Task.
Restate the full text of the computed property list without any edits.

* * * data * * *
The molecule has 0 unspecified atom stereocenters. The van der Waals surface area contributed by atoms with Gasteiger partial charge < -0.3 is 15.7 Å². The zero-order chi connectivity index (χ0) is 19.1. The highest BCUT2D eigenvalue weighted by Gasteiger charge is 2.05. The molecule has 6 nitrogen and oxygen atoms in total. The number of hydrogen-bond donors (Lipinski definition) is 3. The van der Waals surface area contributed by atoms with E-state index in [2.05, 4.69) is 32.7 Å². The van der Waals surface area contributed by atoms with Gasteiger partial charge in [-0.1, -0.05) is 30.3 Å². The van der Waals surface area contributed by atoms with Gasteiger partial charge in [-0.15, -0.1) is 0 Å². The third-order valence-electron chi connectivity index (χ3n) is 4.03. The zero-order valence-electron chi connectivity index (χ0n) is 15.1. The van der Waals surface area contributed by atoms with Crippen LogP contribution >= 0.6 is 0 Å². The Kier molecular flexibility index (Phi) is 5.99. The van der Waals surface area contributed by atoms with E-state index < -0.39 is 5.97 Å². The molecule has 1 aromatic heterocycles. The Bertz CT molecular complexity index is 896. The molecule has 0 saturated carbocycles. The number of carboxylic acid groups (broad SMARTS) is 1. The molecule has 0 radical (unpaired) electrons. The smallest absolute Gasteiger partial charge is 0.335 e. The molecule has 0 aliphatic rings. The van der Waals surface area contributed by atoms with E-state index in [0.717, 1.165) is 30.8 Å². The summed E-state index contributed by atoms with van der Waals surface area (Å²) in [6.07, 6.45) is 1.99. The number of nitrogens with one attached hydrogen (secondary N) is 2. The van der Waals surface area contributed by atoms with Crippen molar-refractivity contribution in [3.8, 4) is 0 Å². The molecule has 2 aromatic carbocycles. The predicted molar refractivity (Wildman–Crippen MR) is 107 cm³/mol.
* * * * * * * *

The molecule has 0 unspecified atom stereocenters. The van der Waals surface area contributed by atoms with Gasteiger partial charge < -0.3 is 15.7 Å². The zero-order chi connectivity index (χ0) is 19.1. The highest BCUT2D eigenvalue weighted by Gasteiger charge is 2.05. The molecule has 6 nitrogen and oxygen atoms in total. The number of hydrogen-bond donors (Lipinski definition) is 3. The van der Waals surface area contributed by atoms with E-state index in [2.05, 4.69) is 32.7 Å². The van der Waals surface area contributed by atoms with Gasteiger partial charge in [-0.1, -0.05) is 30.3 Å². The van der Waals surface area contributed by atoms with Gasteiger partial charge in [-0.15, -0.1) is 0 Å². The third-order valence-electron chi connectivity index (χ3n) is 4.03. The zero-order valence-electron chi connectivity index (χ0n) is 15.1. The van der Waals surface area contributed by atoms with Crippen LogP contribution >= 0.6 is 0 Å². The Kier molecular flexibility index (Phi) is 5.99. The van der Waals surface area contributed by atoms with E-state index < -0.39 is 5.97 Å². The molecule has 1 aromatic heterocycles. The Bertz CT molecular complexity index is 896. The molecule has 0 saturated carbocycles. The number of carboxylic acid groups (broad SMARTS) is 1. The molecule has 0 radical (unpaired) electrons. The smallest absolute Gasteiger partial charge is 0.335 e. The molecule has 0 aliphatic rings. The van der Waals surface area contributed by atoms with E-state index in [0.717, 1.165) is 30.8 Å². The summed E-state index contributed by atoms with van der Waals surface area (Å²) in [6.07, 6.45) is 1.99. The number of nitrogens with one attached hydrogen (secondary N) is 2. The van der Waals surface area contributed by atoms with Crippen molar-refractivity contribution in [3.8, 4) is 0 Å². The molecule has 2 aromatic carbocycles. The predicted molar refractivity (Wildman–Crippen MR) is 107 cm³/mol.